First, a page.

Michigan’s Upper Peninsula is a birders’ paradise

The U.P. is on the migratory bird path, making it an exciting place to see nearly 400 different species including such rarities as boreal owls, jaegers and Kirtland’s warblers. Peak bird watching (and listening) seasons are spring and fall when thousands of birds wing across migratory routes. Favorite spots are Whitefish Point, Seney National Wildlife Refuge, Au Train Lake, Copper Harbor, Drummond Island, Grand Island, Hessel and Isle Royale.

Premier birding migration hot-spot in Michigan - Whitefish Point Bird Observatory

Located 11 miles north of Paradise, Whitefish Point Bird Observatory is the premier migration hot-spot in Michigan. Jutting out in Lake Superior, Whitefish Point acts as a natural migration corridor, bringing thousands of birds through this flyway every spring and fall. 

Keweenaw Birding

The boreal forests, wetlands, shoreline and harbors and backyard habitats of the Keweenaw make bird watching a year round activity. Over 300 species have been counted by the Audubon Society with at least 85 species found in the Estivant Pines Nature Sanctuary alone.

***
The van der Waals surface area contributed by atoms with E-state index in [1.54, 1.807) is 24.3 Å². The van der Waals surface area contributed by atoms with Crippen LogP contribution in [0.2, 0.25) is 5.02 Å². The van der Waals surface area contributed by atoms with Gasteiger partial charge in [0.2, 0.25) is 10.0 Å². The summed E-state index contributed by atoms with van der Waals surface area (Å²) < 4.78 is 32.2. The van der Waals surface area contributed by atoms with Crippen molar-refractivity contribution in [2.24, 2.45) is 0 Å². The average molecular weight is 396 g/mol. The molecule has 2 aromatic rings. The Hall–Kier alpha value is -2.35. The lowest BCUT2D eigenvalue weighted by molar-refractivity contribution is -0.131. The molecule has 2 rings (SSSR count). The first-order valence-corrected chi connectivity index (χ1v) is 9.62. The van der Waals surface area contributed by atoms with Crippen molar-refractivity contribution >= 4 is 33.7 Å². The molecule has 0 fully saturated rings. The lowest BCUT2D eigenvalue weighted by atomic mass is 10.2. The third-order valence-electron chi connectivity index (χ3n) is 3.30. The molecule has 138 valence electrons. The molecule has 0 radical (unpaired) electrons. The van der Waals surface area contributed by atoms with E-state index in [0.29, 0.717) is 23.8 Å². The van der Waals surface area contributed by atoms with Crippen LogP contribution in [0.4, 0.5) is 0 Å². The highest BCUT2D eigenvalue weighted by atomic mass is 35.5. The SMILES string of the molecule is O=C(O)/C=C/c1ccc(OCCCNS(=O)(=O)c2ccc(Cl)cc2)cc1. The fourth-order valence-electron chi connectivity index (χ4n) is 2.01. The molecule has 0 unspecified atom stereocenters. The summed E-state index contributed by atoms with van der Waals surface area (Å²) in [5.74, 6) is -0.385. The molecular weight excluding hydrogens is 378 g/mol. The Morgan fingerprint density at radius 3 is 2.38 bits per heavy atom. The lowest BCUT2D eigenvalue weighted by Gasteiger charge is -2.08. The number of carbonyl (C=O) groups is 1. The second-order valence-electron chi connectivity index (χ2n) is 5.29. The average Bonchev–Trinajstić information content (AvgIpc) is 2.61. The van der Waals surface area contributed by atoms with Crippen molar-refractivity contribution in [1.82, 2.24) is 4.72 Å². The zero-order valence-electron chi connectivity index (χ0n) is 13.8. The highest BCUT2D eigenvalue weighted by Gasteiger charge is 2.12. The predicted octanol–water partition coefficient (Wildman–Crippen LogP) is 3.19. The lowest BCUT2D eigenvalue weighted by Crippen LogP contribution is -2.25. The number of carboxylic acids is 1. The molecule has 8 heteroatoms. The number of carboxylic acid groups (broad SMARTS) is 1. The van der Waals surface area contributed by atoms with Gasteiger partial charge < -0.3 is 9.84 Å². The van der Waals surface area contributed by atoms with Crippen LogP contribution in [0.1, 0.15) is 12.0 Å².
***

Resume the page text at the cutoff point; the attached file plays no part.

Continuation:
Migrating birds by the thousands pass over the Keweenaw on their spring flight to northern nesting areas. Over 15 different kinds of hawks, falcons, turkey vultures, owls and eagles have been identified by ornithologists who have traveled from as far away as Florida.

North Huron Birding Trail

Drummond Island is proud to be part of the newly formed North Huron Birding Trail and highlights seven spectacular locations for birdwatching. 

Seney National Wildlife Refuge

Seney National Wildlife Refuge is located in the east-central portion of Michigan’s Upper Peninsula, halfway between Lake Superior and Lake Michigan. The 95,238 acre refuge encompasses the 25,150 acre Seney Wilderness Area, which contains the Strangmoor Bog National Natural Landmark.